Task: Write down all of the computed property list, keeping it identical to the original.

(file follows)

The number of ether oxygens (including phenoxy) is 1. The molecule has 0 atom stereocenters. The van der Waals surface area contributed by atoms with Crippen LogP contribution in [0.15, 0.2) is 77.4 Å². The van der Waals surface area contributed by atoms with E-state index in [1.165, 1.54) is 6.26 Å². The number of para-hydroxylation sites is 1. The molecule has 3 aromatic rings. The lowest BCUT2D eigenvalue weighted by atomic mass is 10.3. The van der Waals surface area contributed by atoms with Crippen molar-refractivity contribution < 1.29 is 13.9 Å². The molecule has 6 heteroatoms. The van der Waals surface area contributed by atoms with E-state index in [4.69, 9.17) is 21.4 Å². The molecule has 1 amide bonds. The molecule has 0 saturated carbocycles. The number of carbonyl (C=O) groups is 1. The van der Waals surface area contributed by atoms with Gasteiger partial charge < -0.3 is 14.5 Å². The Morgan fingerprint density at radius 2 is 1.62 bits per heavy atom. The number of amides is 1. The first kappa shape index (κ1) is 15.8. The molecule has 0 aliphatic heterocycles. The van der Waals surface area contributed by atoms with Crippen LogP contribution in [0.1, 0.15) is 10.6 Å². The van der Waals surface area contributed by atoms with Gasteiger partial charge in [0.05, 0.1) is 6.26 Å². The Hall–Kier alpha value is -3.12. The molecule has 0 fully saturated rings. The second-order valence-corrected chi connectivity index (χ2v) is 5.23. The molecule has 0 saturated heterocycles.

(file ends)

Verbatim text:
The number of ether oxygens (including phenoxy) is 1. The molecule has 0 atom stereocenters. The van der Waals surface area contributed by atoms with Crippen LogP contribution in [0.15, 0.2) is 77.4 Å². The van der Waals surface area contributed by atoms with E-state index in [1.165, 1.54) is 6.26 Å². The number of para-hydroxylation sites is 1. The molecule has 3 aromatic rings. The lowest BCUT2D eigenvalue weighted by atomic mass is 10.3. The van der Waals surface area contributed by atoms with Crippen molar-refractivity contribution < 1.29 is 13.9 Å². The molecule has 6 heteroatoms. The van der Waals surface area contributed by atoms with E-state index in [4.69, 9.17) is 21.4 Å². The molecule has 1 amide bonds. The molecule has 0 saturated carbocycles. The number of carbonyl (C=O) groups is 1. The van der Waals surface area contributed by atoms with Gasteiger partial charge < -0.3 is 14.5 Å². The Morgan fingerprint density at radius 2 is 1.62 bits per heavy atom. The number of amides is 1. The first kappa shape index (κ1) is 15.8. The molecule has 0 aliphatic heterocycles. The van der Waals surface area contributed by atoms with Crippen LogP contribution in [0.1, 0.15) is 10.6 Å². The van der Waals surface area contributed by atoms with Gasteiger partial charge in [0.05, 0.1) is 6.26 Å². The Hall–Kier alpha value is -3.12. The molecule has 0 fully saturated rings. The second-order valence-corrected chi connectivity index (χ2v) is 5.23. The molecule has 0 saturated heterocycles.